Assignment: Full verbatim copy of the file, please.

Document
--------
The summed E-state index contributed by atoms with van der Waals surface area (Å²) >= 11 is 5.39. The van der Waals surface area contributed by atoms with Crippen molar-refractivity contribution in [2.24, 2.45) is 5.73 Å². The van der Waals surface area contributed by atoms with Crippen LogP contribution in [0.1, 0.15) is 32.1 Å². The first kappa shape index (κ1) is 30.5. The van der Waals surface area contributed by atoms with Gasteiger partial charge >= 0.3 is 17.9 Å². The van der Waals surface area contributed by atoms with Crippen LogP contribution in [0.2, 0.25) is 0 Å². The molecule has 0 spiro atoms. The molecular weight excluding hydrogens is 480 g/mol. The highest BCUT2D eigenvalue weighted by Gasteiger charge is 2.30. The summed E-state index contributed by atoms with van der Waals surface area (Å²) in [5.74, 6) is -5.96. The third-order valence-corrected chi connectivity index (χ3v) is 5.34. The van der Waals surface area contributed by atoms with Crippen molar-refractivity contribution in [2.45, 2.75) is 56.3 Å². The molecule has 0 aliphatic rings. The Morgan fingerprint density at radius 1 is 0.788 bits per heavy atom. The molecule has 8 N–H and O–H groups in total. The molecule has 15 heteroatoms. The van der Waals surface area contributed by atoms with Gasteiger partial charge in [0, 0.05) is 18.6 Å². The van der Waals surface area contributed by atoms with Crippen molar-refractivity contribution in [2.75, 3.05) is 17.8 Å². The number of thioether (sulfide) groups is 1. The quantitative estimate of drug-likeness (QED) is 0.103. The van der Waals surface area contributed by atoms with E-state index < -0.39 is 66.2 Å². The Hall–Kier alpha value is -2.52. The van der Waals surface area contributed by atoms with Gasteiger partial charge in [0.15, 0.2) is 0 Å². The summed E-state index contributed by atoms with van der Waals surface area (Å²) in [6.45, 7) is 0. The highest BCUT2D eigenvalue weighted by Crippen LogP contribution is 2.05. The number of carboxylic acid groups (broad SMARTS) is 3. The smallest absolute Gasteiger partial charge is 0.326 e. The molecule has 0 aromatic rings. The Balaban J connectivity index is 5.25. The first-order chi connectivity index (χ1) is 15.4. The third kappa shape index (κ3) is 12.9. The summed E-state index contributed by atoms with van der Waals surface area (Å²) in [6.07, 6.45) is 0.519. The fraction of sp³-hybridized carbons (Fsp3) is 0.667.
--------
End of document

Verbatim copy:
The summed E-state index contributed by atoms with van der Waals surface area (Å²) >= 11 is 5.39. The van der Waals surface area contributed by atoms with Crippen molar-refractivity contribution in [2.24, 2.45) is 5.73 Å². The van der Waals surface area contributed by atoms with Crippen LogP contribution in [0.1, 0.15) is 32.1 Å². The first kappa shape index (κ1) is 30.5. The van der Waals surface area contributed by atoms with Gasteiger partial charge >= 0.3 is 17.9 Å². The van der Waals surface area contributed by atoms with Crippen LogP contribution in [0.2, 0.25) is 0 Å². The molecule has 0 spiro atoms. The molecular weight excluding hydrogens is 480 g/mol. The highest BCUT2D eigenvalue weighted by Gasteiger charge is 2.30. The summed E-state index contributed by atoms with van der Waals surface area (Å²) in [5.74, 6) is -5.96. The third-order valence-corrected chi connectivity index (χ3v) is 5.34. The van der Waals surface area contributed by atoms with Crippen molar-refractivity contribution in [2.45, 2.75) is 56.3 Å². The molecule has 0 aliphatic rings. The Morgan fingerprint density at radius 1 is 0.788 bits per heavy atom. The molecule has 8 N–H and O–H groups in total. The molecule has 15 heteroatoms. The van der Waals surface area contributed by atoms with Gasteiger partial charge in [0, 0.05) is 18.6 Å². The van der Waals surface area contributed by atoms with Crippen molar-refractivity contribution in [2.75, 3.05) is 17.8 Å². The number of thioether (sulfide) groups is 1. The quantitative estimate of drug-likeness (QED) is 0.103. The van der Waals surface area contributed by atoms with E-state index < -0.39 is 66.2 Å². The Hall–Kier alpha value is -2.52. The van der Waals surface area contributed by atoms with Gasteiger partial charge in [0.15, 0.2) is 0 Å². The summed E-state index contributed by atoms with van der Waals surface area (Å²) in [6.45, 7) is 0. The highest BCUT2D eigenvalue weighted by Crippen LogP contribution is 2.05. The number of carboxylic acid groups (broad SMARTS) is 3. The smallest absolute Gasteiger partial charge is 0.326 e. The molecule has 0 aromatic rings. The Balaban J connectivity index is 5.25. The first-order chi connectivity index (χ1) is 15.4. The third kappa shape index (κ3) is 12.9. The summed E-state index contributed by atoms with van der Waals surface area (Å²) in [6.07, 6.45) is 0.519. The fraction of sp³-hybridized carbons (Fsp3) is 0.667.